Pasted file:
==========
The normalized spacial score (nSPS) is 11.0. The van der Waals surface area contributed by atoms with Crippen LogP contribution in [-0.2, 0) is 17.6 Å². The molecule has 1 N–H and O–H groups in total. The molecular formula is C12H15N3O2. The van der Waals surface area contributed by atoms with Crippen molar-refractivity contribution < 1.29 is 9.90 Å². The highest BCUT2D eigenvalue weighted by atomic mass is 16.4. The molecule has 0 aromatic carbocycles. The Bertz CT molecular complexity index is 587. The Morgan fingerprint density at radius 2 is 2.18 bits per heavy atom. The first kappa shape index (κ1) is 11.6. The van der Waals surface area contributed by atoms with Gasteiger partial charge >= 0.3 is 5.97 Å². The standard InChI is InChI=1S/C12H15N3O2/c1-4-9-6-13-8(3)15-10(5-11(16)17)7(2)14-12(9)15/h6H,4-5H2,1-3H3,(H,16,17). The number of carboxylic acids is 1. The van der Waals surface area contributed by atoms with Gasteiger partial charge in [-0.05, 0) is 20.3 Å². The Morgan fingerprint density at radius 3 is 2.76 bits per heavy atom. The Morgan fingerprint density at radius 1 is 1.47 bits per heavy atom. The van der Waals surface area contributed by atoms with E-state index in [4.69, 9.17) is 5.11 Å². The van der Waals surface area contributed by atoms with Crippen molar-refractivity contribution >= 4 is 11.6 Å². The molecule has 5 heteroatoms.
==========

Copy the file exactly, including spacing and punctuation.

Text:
The normalized spacial score (nSPS) is 11.0. The van der Waals surface area contributed by atoms with Crippen LogP contribution in [-0.2, 0) is 17.6 Å². The molecule has 1 N–H and O–H groups in total. The molecular formula is C12H15N3O2. The van der Waals surface area contributed by atoms with Crippen molar-refractivity contribution < 1.29 is 9.90 Å². The highest BCUT2D eigenvalue weighted by atomic mass is 16.4. The molecule has 0 aromatic carbocycles. The Bertz CT molecular complexity index is 587. The Morgan fingerprint density at radius 2 is 2.18 bits per heavy atom. The first kappa shape index (κ1) is 11.6. The van der Waals surface area contributed by atoms with Gasteiger partial charge >= 0.3 is 5.97 Å². The standard InChI is InChI=1S/C12H15N3O2/c1-4-9-6-13-8(3)15-10(5-11(16)17)7(2)14-12(9)15/h6H,4-5H2,1-3H3,(H,16,17). The number of carboxylic acids is 1. The van der Waals surface area contributed by atoms with Gasteiger partial charge in [-0.05, 0) is 20.3 Å². The Morgan fingerprint density at radius 3 is 2.76 bits per heavy atom. The Morgan fingerprint density at radius 1 is 1.47 bits per heavy atom. The van der Waals surface area contributed by atoms with E-state index in [4.69, 9.17) is 5.11 Å². The van der Waals surface area contributed by atoms with Crippen molar-refractivity contribution >= 4 is 11.6 Å². The molecule has 5 heteroatoms.